Who didn’t love the frozen breakfast pastry with icing? Toaster Strudels came into the world as Pillsbury’s answer to Kellogg’s Pop-Tart. In 1985, the world was introduced to the first Cinnabon in Seattle.
After years of hawking refrigerated dough, fresh bread saw a resurgence with the rise in popularity of the breadmaker. The first popular household version was marketed by Panasonic.
Touted as a heart-healthy option and good for lowering cholesterol, the bran craze at the breakfast table lasted for a few years beginning in 1987.
In 1988, the sales of low-fat milk eclipsed those of whole milk for the first time, continuing the trend of weight-watching at breakfast. It was also the year that Cheerios released an apple cinnamon variety.
Fast food joints like McDonald’s and Hardee’s touted fresh biscuits as part of their quick and cheap breakfast sandwiches, which included eggs and bacon. Smoothie King became the first smoothie franchise in the U.S.
Forget calorie counting. It was all about low-fat food products in 1990. That’s why low-fat granola bars from companies like Kellogg’s were a trend. Smoothies started to also pick up more popularity and Jamba Juice opened its first store.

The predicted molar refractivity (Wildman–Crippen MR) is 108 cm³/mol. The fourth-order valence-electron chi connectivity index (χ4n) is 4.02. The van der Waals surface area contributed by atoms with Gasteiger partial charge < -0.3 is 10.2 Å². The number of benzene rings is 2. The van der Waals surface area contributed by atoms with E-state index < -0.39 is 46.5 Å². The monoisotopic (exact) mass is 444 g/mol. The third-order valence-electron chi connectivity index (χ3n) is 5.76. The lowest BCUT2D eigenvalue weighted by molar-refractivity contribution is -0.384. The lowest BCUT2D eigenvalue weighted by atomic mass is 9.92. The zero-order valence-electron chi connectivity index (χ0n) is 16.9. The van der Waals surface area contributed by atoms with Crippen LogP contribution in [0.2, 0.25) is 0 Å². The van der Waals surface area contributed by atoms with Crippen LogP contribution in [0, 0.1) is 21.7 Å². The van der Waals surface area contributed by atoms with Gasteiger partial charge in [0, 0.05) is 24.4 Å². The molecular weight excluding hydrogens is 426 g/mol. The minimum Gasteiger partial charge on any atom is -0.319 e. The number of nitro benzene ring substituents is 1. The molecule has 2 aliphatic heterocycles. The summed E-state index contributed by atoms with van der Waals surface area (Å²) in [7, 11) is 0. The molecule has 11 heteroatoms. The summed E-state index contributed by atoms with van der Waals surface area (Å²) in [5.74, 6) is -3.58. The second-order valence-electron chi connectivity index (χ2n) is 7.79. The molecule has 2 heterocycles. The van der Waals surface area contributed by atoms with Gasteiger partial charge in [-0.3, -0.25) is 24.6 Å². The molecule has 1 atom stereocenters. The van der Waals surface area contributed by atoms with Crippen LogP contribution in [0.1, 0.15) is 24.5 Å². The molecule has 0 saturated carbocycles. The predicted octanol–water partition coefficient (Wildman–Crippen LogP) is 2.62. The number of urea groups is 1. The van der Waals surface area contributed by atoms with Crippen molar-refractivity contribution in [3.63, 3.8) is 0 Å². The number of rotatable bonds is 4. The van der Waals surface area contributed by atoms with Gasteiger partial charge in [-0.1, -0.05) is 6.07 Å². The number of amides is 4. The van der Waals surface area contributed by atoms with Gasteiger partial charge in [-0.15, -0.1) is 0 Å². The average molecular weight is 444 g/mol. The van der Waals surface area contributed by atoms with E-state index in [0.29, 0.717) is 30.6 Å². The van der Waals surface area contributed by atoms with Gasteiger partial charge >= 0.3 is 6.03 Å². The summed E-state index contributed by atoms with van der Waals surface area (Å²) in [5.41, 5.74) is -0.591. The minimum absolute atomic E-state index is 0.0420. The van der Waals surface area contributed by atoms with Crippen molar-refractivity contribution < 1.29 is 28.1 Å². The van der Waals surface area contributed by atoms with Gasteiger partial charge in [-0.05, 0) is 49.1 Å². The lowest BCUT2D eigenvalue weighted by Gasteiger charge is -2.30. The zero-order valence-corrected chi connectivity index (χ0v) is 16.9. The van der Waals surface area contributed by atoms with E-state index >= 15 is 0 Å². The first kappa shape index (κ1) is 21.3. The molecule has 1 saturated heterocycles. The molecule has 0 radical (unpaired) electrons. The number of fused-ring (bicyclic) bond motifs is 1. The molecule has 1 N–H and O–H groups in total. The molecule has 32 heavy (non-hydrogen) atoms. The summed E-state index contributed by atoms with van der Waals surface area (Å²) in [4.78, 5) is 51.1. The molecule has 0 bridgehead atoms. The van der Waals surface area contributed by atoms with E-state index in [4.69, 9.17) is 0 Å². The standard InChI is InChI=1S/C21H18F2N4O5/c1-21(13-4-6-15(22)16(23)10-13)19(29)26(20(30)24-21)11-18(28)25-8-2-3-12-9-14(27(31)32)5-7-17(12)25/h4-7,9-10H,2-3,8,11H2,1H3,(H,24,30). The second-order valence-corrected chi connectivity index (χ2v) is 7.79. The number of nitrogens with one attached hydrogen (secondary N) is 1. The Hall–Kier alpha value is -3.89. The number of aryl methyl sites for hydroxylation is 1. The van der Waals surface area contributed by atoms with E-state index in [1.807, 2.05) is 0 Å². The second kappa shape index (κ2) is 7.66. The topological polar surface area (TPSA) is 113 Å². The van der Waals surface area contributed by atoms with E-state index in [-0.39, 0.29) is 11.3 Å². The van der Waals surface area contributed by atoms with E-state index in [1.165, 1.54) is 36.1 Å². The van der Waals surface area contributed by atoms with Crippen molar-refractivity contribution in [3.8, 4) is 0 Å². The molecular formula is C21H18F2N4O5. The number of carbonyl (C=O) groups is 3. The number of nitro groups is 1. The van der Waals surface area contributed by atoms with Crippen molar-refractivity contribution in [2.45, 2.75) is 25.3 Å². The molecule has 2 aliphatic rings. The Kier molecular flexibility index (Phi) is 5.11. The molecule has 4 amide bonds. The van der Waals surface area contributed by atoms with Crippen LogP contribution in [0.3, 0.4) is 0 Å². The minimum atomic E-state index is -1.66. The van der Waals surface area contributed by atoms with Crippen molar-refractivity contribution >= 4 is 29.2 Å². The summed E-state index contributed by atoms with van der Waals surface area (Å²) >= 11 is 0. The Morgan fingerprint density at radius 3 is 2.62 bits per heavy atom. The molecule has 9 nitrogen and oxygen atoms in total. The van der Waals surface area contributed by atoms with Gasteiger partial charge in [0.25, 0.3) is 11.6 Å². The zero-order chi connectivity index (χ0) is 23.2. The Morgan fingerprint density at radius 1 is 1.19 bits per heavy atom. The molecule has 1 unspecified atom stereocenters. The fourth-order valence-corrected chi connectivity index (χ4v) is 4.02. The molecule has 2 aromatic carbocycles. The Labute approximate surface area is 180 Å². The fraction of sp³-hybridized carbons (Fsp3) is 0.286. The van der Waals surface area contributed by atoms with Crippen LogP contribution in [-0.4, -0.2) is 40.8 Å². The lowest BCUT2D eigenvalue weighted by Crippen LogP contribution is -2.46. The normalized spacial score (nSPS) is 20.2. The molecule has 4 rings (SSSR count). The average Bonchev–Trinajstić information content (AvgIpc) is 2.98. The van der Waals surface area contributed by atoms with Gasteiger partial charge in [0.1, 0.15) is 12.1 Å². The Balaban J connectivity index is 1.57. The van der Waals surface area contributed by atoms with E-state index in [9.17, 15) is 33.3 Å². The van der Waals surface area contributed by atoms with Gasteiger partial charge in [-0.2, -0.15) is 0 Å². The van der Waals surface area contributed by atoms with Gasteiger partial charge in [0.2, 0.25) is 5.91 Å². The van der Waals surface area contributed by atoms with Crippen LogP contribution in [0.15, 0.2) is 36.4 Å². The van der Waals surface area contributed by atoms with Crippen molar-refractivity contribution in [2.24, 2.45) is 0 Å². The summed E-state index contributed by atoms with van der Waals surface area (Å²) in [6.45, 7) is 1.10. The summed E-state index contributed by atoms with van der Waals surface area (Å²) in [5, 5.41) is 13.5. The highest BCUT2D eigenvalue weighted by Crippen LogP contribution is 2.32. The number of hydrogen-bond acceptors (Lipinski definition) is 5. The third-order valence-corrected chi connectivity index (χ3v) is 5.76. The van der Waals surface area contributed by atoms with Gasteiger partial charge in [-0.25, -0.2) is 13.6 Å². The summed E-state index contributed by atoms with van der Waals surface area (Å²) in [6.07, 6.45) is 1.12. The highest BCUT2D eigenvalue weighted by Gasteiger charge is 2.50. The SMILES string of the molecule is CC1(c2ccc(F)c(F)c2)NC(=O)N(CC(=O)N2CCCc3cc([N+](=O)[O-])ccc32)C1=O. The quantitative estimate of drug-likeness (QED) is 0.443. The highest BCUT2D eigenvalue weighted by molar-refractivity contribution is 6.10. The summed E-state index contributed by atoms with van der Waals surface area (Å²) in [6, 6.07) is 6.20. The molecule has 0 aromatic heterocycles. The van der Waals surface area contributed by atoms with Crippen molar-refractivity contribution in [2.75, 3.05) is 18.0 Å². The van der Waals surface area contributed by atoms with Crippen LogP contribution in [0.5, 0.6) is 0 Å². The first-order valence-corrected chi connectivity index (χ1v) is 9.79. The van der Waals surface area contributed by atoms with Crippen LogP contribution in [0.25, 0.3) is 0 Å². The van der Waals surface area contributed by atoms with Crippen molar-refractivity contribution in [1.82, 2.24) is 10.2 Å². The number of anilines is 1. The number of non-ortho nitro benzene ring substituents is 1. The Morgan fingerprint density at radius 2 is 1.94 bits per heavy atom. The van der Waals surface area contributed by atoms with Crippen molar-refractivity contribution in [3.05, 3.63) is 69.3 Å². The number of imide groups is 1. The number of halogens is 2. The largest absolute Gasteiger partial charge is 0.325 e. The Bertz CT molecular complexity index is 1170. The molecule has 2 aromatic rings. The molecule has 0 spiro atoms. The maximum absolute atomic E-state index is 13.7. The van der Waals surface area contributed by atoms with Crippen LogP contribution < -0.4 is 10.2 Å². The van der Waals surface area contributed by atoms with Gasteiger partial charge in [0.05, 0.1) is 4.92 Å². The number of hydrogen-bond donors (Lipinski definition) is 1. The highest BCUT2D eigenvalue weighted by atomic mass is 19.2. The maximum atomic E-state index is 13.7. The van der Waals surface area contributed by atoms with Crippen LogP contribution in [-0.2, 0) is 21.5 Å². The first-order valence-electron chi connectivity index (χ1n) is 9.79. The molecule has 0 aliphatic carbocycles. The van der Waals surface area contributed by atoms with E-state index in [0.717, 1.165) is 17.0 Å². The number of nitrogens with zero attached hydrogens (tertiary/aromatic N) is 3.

For anyone who enjoys apple turnovers, baked apple oatmeal or apple cinnamon French toast, 1991 was the year Honeycrisps came into being. A little bit sweet and a little bit tart, the flavor and texture of this apple makes it perfect for baking.
The coffee game was on the verge of changing in 1992 as Starbucks went public with just over 160 stores. In five years’ time, that would grow to more than 1,400 shops. For those watching their waistlines, breakfast started to look a little different. The newest diet trend, “Dr. Atkins’ New Diet Revolution,” came out in 1992 and recommended dramatically cutting carbs. This meant toast and waffles and pancakes were out, but bacon and eggs were back in.